By Tarek Benzouak, Psychology
Depressive Symptoms of One’s Romantic Partner as a predictor of developing Type 2 Diabetes Mellitus
Background: Diabetes is a globalhealth challenge, estimatedto impact 451 million adults worldwide (Cho et al., 2018). Currently, the prevalence of diabetes is projected to rise to 693 million by 2045 (Cho et al., 2018). Depressive symptoms are associated with the onset oftype 2 diabetes mellitus (DM2; Schmitz et al., 2016). Furthermore, spousal depressive symptoms impact DM2 treatment adherence (Anderson et al., 2016). However, spousal depressive symptomshave not yet been examinedwith regards to their association with DM2 incidence. The purpose of this study was to determine ifspousal depressive symptoms are associatedwith the onset of DM2. Spousal depressive symptoms were hypothesized to predict DM2 incidence.
Supervisor: Dr. Rachel Burns
By Adam Berk, Humanities
The Influence of Alexis de Tocqueville’s Political Thought on "Lord Durham’s Report"
Background: This project considers the ways in which Alexis de Tocqueville’s political philosophy influenced early Canadian political thought. To this end, this paper rediscovers the connection between Lord Durham’s Report on the Affairs of British North America and Alexis de Tocqueville’s political writings, as first described by political historian Janet Ajzenstat in her book The Political Thought of Lord Durham.
Supervisor: Dr. Geoffrey Kellow
by Eddie Cai, Film Studies & Philosophy
The Philosophy of Virtual Reality: Phenomenology, Immersion and Realism
Background: I originally intended to study virtual reality’s (VR) ability to produce realistic, interactive environments for subjects to engage with, but ended up investigating VR’s potential effects on the subjects themselves. I was provoked in this direction by the claim that we could become embodied in completely novel bodies within VR, like lobsters or trees. Thus, my research aimed at investigating the plasticity of embodiment—understood as the feeling of body-ownership (BO)—and its relation to VR.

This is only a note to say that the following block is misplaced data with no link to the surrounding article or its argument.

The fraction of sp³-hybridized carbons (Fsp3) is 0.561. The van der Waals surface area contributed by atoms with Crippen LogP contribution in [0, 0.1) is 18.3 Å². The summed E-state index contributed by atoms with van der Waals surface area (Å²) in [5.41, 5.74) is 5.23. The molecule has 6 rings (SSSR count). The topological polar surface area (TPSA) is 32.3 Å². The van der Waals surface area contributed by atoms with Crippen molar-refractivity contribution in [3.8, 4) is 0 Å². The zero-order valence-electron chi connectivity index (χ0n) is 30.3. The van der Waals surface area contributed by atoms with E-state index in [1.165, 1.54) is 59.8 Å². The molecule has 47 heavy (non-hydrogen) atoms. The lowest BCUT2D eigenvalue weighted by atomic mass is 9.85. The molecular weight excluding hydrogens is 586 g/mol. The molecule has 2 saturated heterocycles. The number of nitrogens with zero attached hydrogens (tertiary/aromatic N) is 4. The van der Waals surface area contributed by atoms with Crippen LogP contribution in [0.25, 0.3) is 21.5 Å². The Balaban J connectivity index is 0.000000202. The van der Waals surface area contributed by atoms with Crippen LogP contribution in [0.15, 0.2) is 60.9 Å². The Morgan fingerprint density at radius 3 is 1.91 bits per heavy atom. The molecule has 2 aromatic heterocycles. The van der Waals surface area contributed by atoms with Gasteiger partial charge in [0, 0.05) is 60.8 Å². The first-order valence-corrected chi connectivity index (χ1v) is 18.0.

Supervisor: Dr. Marc Furstenau
by Bennett Candy, Humanities
Myth, Religion, and Communal Storytelling in Fantasy Roleplaying Games
Background: At the beginning of this summer, I proposed to examine two linked hypotheses about the religious content of Dungeons & Dragons (D&D). First, I hypothesized that D&D is structurally similar to the oral storytelling used in some religious traditions; second, I proposed the idea that D&D may, by virtue of its built-in religious game elements (such as gods, clerics, divine magic, and the like), encourage non-religious players to undergo spiritual experiences by proxy.